Whether you are a plant expert facing a conundrum or a novice lacking the necessary know-how, plant parenting can be tricky at times. But you do not need to have a green thumb to make your plants bloom. Here we have gathered some general tips to help you take better care of your plants so you can add a little more green into your life.
How to water your plantIf you are often left wondering whether you plant needs watering or not, there are a number of things that will help you determine this. Generally speaking, most plants need to be watered once the soil feels dry to the touch. All you need to do is simply stick your finger or a toothpick in the top part of the soil, around 2cm deep. If the surface feels dry, then it needs watering. Alternatively, check whether there is a visible gap between the pot and the soil’s edge since this is an indication that the water has evaporated completely. But before you reach out for your watering can, it is important to consider your plant’s preferences and whether it tends to be the moist type or the drier variety. With the former, plants like tropical ones enjoy being watered immediately after the soil gets dry, whereas those that fall under the latter category, such as succulents, can thrive in dry soil for longer and only need to be watered once or twice a month depending on the room temperature. Plants will typically need less water during the cold autumn and winter months, but more during spring and summer when they produce more foliage. Add enough water until it comes out of drain holes, which will help flush out any salts, while ideally, you should water in the morning. Make sure that your pots do have drainage holes at the bottom, otherwise, you run the risk of having the roots sit in soggy soil and rot.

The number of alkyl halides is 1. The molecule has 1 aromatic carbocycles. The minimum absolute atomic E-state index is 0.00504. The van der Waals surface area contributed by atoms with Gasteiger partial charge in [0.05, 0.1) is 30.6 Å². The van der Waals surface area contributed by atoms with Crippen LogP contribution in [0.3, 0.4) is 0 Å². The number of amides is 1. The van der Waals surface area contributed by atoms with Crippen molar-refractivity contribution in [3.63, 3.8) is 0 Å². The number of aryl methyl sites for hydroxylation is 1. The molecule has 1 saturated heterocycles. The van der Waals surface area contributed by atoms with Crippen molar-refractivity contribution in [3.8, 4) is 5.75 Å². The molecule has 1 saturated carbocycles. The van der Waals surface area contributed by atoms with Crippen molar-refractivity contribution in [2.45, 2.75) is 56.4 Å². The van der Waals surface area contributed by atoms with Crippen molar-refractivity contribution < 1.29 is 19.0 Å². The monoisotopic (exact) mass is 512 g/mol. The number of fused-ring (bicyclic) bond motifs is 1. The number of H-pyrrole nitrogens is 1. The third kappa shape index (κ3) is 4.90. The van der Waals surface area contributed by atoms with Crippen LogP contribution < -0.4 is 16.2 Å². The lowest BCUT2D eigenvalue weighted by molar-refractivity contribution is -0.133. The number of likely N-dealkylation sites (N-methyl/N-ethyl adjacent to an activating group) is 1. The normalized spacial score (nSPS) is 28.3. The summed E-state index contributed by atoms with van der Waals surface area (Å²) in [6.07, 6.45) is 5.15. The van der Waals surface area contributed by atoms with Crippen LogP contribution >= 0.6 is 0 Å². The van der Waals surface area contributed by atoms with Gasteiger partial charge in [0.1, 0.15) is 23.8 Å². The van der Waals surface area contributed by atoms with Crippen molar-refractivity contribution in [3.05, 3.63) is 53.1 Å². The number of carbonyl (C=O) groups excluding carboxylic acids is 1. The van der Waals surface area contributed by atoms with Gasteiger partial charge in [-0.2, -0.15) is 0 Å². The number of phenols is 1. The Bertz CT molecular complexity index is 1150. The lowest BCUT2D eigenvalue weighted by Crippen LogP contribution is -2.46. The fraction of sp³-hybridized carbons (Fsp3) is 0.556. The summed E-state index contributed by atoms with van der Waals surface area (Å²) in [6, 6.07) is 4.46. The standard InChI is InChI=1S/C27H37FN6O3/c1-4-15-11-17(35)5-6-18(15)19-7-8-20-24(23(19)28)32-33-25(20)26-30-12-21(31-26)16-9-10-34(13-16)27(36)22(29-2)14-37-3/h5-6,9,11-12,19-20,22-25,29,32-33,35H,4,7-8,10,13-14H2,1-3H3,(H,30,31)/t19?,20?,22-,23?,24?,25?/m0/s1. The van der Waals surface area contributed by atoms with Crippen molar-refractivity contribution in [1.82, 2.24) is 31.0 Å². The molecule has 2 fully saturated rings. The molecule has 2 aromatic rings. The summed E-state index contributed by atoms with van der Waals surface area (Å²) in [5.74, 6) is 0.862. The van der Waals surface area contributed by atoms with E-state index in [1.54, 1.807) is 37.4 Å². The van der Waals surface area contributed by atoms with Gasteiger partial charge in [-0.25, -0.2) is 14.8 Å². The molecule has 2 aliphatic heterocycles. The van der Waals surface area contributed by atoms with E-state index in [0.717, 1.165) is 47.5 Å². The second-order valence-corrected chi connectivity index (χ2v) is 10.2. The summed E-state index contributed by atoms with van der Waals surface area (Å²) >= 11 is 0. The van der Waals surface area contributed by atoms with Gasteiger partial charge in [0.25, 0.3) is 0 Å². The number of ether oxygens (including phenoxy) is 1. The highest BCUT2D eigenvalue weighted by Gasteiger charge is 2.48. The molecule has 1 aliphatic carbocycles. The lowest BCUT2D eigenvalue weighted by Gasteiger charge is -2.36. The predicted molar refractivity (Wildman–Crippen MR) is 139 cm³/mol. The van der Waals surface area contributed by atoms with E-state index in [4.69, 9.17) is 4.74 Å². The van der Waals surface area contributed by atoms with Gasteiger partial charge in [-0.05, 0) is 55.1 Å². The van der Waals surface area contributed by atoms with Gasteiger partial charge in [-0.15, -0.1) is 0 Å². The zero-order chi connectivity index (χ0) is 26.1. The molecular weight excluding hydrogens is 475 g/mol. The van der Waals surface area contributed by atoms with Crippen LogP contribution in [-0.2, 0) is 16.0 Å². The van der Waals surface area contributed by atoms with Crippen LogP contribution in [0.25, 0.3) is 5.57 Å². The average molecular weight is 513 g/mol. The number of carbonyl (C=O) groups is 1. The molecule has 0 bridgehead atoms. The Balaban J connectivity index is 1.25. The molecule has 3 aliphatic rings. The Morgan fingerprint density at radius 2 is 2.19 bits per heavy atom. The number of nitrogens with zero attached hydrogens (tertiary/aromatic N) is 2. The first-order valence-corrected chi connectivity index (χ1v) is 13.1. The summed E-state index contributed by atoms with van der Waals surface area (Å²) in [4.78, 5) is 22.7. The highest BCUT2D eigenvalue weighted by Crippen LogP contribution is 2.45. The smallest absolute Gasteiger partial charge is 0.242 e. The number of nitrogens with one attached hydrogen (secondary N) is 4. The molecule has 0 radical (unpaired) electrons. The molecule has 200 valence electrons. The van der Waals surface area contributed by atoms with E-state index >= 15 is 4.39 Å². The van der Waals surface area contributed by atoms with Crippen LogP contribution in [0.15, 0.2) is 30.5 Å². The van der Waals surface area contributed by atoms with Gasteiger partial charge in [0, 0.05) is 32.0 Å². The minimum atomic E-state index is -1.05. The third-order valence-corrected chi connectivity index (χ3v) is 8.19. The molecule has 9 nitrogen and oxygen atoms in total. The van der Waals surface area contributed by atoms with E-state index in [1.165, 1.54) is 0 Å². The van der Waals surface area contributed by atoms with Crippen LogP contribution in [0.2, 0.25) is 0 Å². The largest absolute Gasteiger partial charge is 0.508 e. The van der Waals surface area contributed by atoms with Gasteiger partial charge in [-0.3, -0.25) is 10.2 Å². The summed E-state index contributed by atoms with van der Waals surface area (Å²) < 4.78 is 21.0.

How to provide the appropriate light to your plantLight is crucial to houseplants. But providing the right amount can be critical when considering that each individual plant has its own needs. For instance, most flowering types require more light than those sporting foliage. As a general rule, most do not grow well when placed in low light or shaded corners. Naturally, there are exceptions such as the mother in law’s tongue or dragon tree, both of which thrive in poor lighting conditions. The same applies to when it comes to direct sunlight. Unless you have outdoor plants or numerous succulents and cacti, most indoor houseplants do not enjoy full sun exposure. Bright, indirect light is the ideal option, so consider placing your plants close to a south-facing window, a few centimetres away from the window. Wondering whether your plants are getting enough light? Yellowing leaves which eventually fall, weak and sluggish growth and flowers that do not bloom are all clear signs that your plant is not getting enough light, whereas drooping leaves or leaves that fade in colour, shrivel up and die mean that there is too much light exposure.